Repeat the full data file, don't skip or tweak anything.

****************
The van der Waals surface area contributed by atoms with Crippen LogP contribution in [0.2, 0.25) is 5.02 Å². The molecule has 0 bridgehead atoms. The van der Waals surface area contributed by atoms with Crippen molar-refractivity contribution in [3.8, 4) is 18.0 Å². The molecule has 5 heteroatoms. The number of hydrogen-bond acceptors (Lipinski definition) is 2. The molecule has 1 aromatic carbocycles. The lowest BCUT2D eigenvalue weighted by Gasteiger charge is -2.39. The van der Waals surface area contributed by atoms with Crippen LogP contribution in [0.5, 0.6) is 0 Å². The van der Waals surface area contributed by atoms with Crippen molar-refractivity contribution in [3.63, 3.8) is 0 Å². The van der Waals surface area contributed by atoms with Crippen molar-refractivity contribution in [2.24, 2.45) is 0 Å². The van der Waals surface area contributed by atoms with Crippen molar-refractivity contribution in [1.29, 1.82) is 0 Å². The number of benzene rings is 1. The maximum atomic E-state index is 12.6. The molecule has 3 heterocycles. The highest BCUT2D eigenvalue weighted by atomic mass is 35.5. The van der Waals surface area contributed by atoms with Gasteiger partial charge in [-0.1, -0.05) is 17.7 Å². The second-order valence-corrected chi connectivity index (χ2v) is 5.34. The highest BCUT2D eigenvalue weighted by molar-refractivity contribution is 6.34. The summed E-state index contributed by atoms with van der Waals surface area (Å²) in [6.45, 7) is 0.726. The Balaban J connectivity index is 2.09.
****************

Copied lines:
The van der Waals surface area contributed by atoms with Crippen LogP contribution in [0.2, 0.25) is 5.02 Å². The molecule has 0 bridgehead atoms. The van der Waals surface area contributed by atoms with Crippen molar-refractivity contribution in [3.8, 4) is 18.0 Å². The molecule has 5 heteroatoms. The number of hydrogen-bond acceptors (Lipinski definition) is 2. The molecule has 1 aromatic carbocycles. The lowest BCUT2D eigenvalue weighted by Gasteiger charge is -2.39. The van der Waals surface area contributed by atoms with Crippen LogP contribution in [0.5, 0.6) is 0 Å². The van der Waals surface area contributed by atoms with Crippen molar-refractivity contribution in [3.63, 3.8) is 0 Å². The van der Waals surface area contributed by atoms with Crippen molar-refractivity contribution in [2.24, 2.45) is 0 Å². The van der Waals surface area contributed by atoms with Crippen molar-refractivity contribution in [1.29, 1.82) is 0 Å². The number of benzene rings is 1. The maximum atomic E-state index is 12.6. The molecule has 3 heterocycles. The highest BCUT2D eigenvalue weighted by atomic mass is 35.5. The van der Waals surface area contributed by atoms with Gasteiger partial charge in [-0.1, -0.05) is 17.7 Å². The second-order valence-corrected chi connectivity index (χ2v) is 5.34. The highest BCUT2D eigenvalue weighted by molar-refractivity contribution is 6.34. The summed E-state index contributed by atoms with van der Waals surface area (Å²) in [6.45, 7) is 0.726. The Balaban J connectivity index is 2.09.